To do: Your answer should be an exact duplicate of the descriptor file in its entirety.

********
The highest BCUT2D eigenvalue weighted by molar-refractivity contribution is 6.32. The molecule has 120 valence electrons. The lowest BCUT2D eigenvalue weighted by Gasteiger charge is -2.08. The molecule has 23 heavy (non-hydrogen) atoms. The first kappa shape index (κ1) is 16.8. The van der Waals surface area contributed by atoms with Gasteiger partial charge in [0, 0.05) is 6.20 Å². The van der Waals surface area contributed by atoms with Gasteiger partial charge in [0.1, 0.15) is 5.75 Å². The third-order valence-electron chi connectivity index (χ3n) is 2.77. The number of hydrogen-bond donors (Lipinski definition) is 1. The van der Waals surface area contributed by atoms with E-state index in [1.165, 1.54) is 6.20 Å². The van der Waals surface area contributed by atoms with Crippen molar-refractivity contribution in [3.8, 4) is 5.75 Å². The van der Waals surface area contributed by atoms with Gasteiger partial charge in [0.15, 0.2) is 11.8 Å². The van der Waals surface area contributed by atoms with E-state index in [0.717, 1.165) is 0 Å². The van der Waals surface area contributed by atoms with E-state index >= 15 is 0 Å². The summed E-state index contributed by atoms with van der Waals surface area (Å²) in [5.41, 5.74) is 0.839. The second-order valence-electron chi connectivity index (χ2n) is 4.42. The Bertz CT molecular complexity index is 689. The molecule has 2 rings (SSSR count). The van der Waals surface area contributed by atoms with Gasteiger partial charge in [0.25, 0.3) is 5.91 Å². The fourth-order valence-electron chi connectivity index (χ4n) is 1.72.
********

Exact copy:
The highest BCUT2D eigenvalue weighted by molar-refractivity contribution is 6.32. The molecule has 120 valence electrons. The lowest BCUT2D eigenvalue weighted by Gasteiger charge is -2.08. The molecule has 23 heavy (non-hydrogen) atoms. The first kappa shape index (κ1) is 16.8. The van der Waals surface area contributed by atoms with Gasteiger partial charge in [0, 0.05) is 6.20 Å². The van der Waals surface area contributed by atoms with Gasteiger partial charge in [0.1, 0.15) is 5.75 Å². The third-order valence-electron chi connectivity index (χ3n) is 2.77. The number of hydrogen-bond donors (Lipinski definition) is 1. The van der Waals surface area contributed by atoms with E-state index in [1.165, 1.54) is 6.20 Å². The van der Waals surface area contributed by atoms with Crippen molar-refractivity contribution in [3.8, 4) is 5.75 Å². The van der Waals surface area contributed by atoms with Gasteiger partial charge in [0.15, 0.2) is 11.8 Å². The van der Waals surface area contributed by atoms with E-state index in [0.717, 1.165) is 0 Å². The van der Waals surface area contributed by atoms with E-state index >= 15 is 0 Å². The summed E-state index contributed by atoms with van der Waals surface area (Å²) in [5.41, 5.74) is 0.839. The second-order valence-electron chi connectivity index (χ2n) is 4.42. The Bertz CT molecular complexity index is 689. The molecule has 2 rings (SSSR count). The van der Waals surface area contributed by atoms with Gasteiger partial charge in [0.25, 0.3) is 5.91 Å². The fourth-order valence-electron chi connectivity index (χ4n) is 1.72.